Blow-Out opens with an elaborate joke. Via a lengthy steadicam shot, the viewer is put in the position of a heavy-breathing killer peeping in through windows of a college dormitory. We share his point of view as he watches several barely dressed women cavorting in their rooms, before moving inside and preparing to stab a showering student. It’s a compendium of cliches from late 70s slasher movies, and not a promising start. But then – HA! – it turns out this isn’t really De Palma’s film at all; it’s a scene from a film within the film, a cheap exploitation movie being worked on by the real protagonist, sound effects technician Jack Terry, played by John Travolta. It’s a fun, memorable trick, even for a director known for his cinematic flair, but it also raises some unintended questions: what qualities separate the ‘real’ film that follows from the parody we just saw? How different is De Palma from the low budget filmmakers he mocks? Uncomfortably, in the case of Blow Out at least, the answers lie more in style than substance.
The plot is reminiscent of both Blow Up and the Conversation. In the first, a photographer may have a picture of a murder. In the second, an audio recording is key. In Blow Up, the crucial clue is found in a combination of sound and image. While out recording background audio, Jack Terry witnesses and records a Chappaquiddick-style crash: a car containing the Philadelphia Governor and his lover plunges into a river. The Governor dies but Jack is able to save the woman, Sally Bedina, played by Nancy Allen. Something about the incident seems suspicious, and when film footage of the crash emerges, Jack uses his skills as a filmmaker to demonstrate foul play, in the process uncovering a political conspiracy and putting Sally’s life in danger.
It’s here that the comparisons with Blow Up and The Conversation end. Those films use their mysteries to delve into the psychologies of their characters. Blow Out uses its characters to build a series of suspense sequences, several of which – not unlike the slasher movie at the start – dwell nastily on the deaths of attractive women. Jack becomes more and more obsessed with proving the truth, a situation the film explains through a flashback to a past mistake, but too often his actions are driven by the needs of the plot, rather than consistent motivation. Sally is even less convincing – in the extra features Nancy Allen discusses having to play her as childlike to make sense of her behaviour. Nor does Blow Out have much to say about politics, preferring to blame a lone psychotic operative played by De Palma regular John Lithgow.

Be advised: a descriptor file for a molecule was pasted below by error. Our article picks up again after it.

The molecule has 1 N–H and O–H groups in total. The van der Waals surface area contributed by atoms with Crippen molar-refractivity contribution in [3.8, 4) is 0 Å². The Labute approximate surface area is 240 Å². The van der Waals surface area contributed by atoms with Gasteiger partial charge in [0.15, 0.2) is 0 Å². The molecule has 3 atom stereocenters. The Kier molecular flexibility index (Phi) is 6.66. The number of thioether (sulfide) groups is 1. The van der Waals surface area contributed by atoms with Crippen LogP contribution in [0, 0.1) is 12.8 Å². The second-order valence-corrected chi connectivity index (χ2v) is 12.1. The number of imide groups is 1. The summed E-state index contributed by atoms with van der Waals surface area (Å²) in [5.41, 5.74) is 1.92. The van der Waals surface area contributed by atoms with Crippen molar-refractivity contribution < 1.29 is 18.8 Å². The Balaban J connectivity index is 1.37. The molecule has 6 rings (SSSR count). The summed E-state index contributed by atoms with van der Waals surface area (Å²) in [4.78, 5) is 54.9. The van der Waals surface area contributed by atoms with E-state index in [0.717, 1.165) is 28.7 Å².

The one aspect of the narrative that rings true is its presentation of filmmaking. From the haranguing producer behind the slasher film, to the detailed sequence when Jack syncs up the sound and picture of the crash, De Palma treats film production with real love and care. And for all its faults, the same love and care is evident across Blow Out’s technical production. Every scene has been carefully thought out, using expressive angles and camera moves. De Palma appears to have had a particular interest in pushing the possibilities of deep focus, even using post-production techniques to go beyond what could be achieved in camera. The film’s colour palate is similarly striking, using red, white and blue as background to the action. These flourishes are enough to make Blow Out an entertaining experience, but it’s a pity De Palma’s own obsessions don’t extend beyond the film set to more satisfyingly engage with the world beyond.
This UK Criterion release is identical to the disc the company put out in the US ten years ago. Frankly, there wasn’t any need to do an update, because both the technical aspects and the supplemental features are excellent. The transfer was supervised by De Palma, and the results are detailed, unblemished and colourful.
Several new features were produced in 2011 and all are of a high quality. Top billing goes to an hour-long interview between De Palma and noted De Palma fan Noah Baumbach. The pair are obviously comfortable talking together, but make a somewhat odd couple; Baumbach repeatedly tries to engage the older filmmaker in discussing underlying themes and inspirations, but De Palma prefers talking about technique and craft.
Two shorter video interviews are also included. Nancy Allen is honest and engaging about her experiences on the film, including her positive recollections of working with the other actors (particularly fellow Carrie veteran Travolta), and less positive reaction to the script and her character. Also very much worth watching is a 10 minute talk with steadicam inventor Garret Brown. He talks about his work on the opening sequence (his first job after The Shining) as well as his pride in steadicam’s impact more generally.
Criterion have also managed to track down De Palma’s first feature, a micro-budget experimental work called Murder a la Mod from 1967. The 81-minute black and white film is included in its entirety and is in excellent condition, but it is not an easy watch. Like Blow Out, it’s a film about filmmaking and murder, but whereas the later film used its visual tricks to enliven its plotting, the earlier work is weighed down by them.
Finally, a theatrical trailer, on-set photo gallery and an essay booklet are present.
Review by Jim Whalley